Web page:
Seattle mayor imposes curfew after George Floyd protests escalate

After peaceful demonstrations turn to chaos, Interstate 5 is shut down and the governor calls in the National Guard.

Protesters stand with raised hands in front of police officers

A demonstrator raises his hands above his head while exclaiming, "Hands up, don't shoot," during protests across downtown Seattle, May 30, 2020. A wave of protests have swept across the U.S. following the death of George Floyd. Minneapolis police officer Derek Chauvin has been charged with murder in Floyd's death. (Matt M. McKnight/Crosscut)

The anger that has gripped the nation in the wake of George Floyd’s death at the hands of a Minnesota police officer spilled into downtown Seattle Saturday, as protests swelled and, eventually, turned violent. 

Not since the World Trade Organization demonstrations of 1999 has the city seen such widespread chaos, as marchers took over Interstate 5, broke windows and torched several police cars. Police officers, meanwhile, used a heavy hand in an effort to control the crowds. 

In response, Gov. Jay Inslee called the Washington National Guard into Seattle for the first time in more than 20 years and Mayor Jenny Durkan declared a 5 p.m. curfew with just 15 minutes of advanced notice.

On Sunday, in response to protests in Bellevue, Inslee announced he was calling for at least 200 National Guard troops to be sent to the Eastside city, on top of the 400 already approved for Seattle. The governor said additional troops could be sent to other parts of Washington state and that he had already received a request for help from Spokane County "after what was described as a rogue group began looting and damaging property."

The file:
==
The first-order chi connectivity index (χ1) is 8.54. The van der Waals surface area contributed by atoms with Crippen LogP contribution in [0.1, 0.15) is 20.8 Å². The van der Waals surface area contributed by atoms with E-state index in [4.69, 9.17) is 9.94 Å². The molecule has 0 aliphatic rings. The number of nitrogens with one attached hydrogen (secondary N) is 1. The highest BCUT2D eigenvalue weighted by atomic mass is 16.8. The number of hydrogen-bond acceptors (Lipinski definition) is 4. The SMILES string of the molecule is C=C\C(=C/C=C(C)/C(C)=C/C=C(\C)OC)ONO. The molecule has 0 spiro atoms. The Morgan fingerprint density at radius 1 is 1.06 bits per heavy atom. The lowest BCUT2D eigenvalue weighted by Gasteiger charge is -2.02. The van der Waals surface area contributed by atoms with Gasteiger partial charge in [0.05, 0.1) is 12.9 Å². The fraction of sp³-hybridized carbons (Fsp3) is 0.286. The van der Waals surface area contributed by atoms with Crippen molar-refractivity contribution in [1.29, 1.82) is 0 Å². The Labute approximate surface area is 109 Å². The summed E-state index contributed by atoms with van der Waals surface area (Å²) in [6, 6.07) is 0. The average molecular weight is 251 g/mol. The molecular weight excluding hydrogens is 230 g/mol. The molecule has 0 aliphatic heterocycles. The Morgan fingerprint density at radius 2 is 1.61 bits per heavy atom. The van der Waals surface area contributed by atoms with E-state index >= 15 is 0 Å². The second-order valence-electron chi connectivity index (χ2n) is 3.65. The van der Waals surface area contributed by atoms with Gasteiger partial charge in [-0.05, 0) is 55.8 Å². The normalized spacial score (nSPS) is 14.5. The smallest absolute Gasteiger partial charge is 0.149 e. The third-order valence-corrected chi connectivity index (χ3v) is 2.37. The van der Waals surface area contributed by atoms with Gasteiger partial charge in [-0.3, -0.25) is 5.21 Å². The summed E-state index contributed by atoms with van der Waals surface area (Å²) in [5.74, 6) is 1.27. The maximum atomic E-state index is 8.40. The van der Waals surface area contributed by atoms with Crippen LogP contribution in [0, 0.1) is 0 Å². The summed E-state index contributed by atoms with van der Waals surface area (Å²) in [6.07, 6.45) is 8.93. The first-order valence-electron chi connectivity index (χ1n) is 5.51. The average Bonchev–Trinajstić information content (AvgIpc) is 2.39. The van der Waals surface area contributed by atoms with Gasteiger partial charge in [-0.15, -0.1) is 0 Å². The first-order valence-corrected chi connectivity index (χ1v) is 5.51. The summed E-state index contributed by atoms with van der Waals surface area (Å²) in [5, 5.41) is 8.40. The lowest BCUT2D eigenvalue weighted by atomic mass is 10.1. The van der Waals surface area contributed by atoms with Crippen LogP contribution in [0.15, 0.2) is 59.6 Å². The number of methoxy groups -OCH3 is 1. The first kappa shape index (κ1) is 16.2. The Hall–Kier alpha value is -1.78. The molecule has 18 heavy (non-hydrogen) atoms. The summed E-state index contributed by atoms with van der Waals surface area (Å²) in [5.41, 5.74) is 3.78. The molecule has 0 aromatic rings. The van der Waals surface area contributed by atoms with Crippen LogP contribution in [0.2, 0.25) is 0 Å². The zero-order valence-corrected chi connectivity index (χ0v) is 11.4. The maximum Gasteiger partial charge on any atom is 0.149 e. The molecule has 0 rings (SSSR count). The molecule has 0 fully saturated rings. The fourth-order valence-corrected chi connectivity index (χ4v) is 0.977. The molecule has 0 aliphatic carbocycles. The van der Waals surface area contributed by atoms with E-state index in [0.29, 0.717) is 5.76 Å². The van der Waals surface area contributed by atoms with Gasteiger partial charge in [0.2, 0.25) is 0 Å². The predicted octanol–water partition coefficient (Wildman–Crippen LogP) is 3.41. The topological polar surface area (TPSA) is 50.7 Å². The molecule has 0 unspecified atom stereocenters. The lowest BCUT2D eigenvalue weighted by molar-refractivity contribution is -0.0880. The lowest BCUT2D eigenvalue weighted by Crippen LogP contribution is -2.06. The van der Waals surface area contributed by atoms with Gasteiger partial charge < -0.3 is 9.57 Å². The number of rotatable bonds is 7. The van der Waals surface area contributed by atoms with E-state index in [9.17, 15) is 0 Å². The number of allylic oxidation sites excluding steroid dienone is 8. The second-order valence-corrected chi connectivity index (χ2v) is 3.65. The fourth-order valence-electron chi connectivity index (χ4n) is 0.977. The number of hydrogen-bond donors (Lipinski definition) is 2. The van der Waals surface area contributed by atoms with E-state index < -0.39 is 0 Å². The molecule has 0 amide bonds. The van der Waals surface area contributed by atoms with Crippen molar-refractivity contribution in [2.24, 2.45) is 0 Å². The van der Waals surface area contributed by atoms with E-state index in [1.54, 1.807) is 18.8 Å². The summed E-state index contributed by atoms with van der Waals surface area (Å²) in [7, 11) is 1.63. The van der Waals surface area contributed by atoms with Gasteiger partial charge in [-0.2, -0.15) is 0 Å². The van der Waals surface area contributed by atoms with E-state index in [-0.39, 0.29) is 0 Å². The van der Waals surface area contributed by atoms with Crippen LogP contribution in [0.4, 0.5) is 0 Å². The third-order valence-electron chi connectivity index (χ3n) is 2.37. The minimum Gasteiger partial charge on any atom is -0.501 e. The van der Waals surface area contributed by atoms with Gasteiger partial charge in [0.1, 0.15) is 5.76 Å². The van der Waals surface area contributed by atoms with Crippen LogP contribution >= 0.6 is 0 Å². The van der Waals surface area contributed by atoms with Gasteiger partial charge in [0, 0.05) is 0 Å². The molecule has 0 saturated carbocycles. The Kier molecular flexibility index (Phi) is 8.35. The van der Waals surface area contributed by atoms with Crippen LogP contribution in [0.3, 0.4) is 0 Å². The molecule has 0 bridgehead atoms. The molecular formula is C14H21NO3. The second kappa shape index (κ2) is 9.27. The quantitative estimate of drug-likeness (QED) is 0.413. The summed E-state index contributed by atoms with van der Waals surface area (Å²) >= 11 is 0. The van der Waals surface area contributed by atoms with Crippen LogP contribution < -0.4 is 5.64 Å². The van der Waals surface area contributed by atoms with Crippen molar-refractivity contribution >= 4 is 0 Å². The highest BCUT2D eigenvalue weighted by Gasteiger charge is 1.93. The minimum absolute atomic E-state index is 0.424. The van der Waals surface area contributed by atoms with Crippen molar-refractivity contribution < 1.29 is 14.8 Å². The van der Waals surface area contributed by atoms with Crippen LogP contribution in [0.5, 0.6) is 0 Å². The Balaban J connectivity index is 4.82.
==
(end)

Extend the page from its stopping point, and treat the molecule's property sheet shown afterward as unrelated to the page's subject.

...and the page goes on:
The protests in Seattle on Saturday were organized by advocates of police reform — including Not This Time, made up of family members whose loved ones were killed by police officers. While Floyd’s death sparked the gatherings in Seattle and elsewhere, it also has come to represent years of frustration with law enforcement and systemic racism more broadly. 

Demonstrators march along Interstate 5 during protests across downtown Seattle, May 30, 2020. Hundreds of protesters marched onto southbound lanes, bringing traffic to a standstill. (Matt M. McKnight/Crosscut)

A woman receives first aid from fellow demonstrators after being pepper-sprayed by the Seattle Police Department. (Matt M. McKnight/Crosscut)

A man marches while leading a chant along Fourth Avenue. (Matt M. McKnight/Crosscut)

In Seattle, as in other American cities, the protests have been a mix of peaceful and violent. Speakers addressed mask-wearing crowds that had ventured into public by the thousands despite ongoing COVID-19 concerns. But the event eventually gave way to clashes with police, who deployed pepper spray and flash grenades in an attempt to disperse the demonstrators. 

Some protesters posted videos of police using force today, as well as at least one incident from Friday evening — of an officer hitting someone who was on the ground — that the Seattle Police Department promised to investigate. 

It’s a precarious time for the police department, which is on the cusp of ending nearly a decade of oversight by the federal government. The protests are likely to rekindle debate over whether the department is ready to leave that monitoring behind.

A Seattle Police Department officer appears to place his knee on a detained person's head while police arrest people fleeing a vandalized downtown T-Mobile store, May 30, 2020. The same officer was later seen placing his knee on the neck of another detained person. (Shaminder Dulai/Crosscut)